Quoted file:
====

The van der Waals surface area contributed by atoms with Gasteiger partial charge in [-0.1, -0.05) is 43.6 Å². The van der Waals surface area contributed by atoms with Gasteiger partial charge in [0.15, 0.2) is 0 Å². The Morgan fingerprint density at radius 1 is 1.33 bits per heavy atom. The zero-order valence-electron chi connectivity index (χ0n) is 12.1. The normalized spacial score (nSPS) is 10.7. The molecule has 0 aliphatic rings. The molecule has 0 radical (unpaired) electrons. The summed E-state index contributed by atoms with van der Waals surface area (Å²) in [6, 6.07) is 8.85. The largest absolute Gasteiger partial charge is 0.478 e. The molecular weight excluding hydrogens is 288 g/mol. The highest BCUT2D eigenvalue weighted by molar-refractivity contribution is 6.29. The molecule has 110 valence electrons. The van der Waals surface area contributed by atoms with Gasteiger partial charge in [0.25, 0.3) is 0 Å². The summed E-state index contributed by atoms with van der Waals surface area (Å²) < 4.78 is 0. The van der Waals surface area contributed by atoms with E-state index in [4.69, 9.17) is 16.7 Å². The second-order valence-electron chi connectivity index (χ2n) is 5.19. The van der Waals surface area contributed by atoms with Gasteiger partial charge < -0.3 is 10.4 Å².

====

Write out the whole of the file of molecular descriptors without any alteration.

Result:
The van der Waals surface area contributed by atoms with Gasteiger partial charge in [-0.1, -0.05) is 43.6 Å². The van der Waals surface area contributed by atoms with Gasteiger partial charge in [0.15, 0.2) is 0 Å². The Morgan fingerprint density at radius 1 is 1.33 bits per heavy atom. The zero-order valence-electron chi connectivity index (χ0n) is 12.1. The normalized spacial score (nSPS) is 10.7. The molecule has 0 aliphatic rings. The molecule has 0 radical (unpaired) electrons. The summed E-state index contributed by atoms with van der Waals surface area (Å²) in [6, 6.07) is 8.85. The largest absolute Gasteiger partial charge is 0.478 e. The molecular weight excluding hydrogens is 288 g/mol. The highest BCUT2D eigenvalue weighted by molar-refractivity contribution is 6.29. The molecule has 110 valence electrons. The van der Waals surface area contributed by atoms with Gasteiger partial charge in [0.25, 0.3) is 0 Å². The summed E-state index contributed by atoms with van der Waals surface area (Å²) < 4.78 is 0. The van der Waals surface area contributed by atoms with E-state index in [4.69, 9.17) is 16.7 Å². The second-order valence-electron chi connectivity index (χ2n) is 5.19. The van der Waals surface area contributed by atoms with Gasteiger partial charge < -0.3 is 10.4 Å².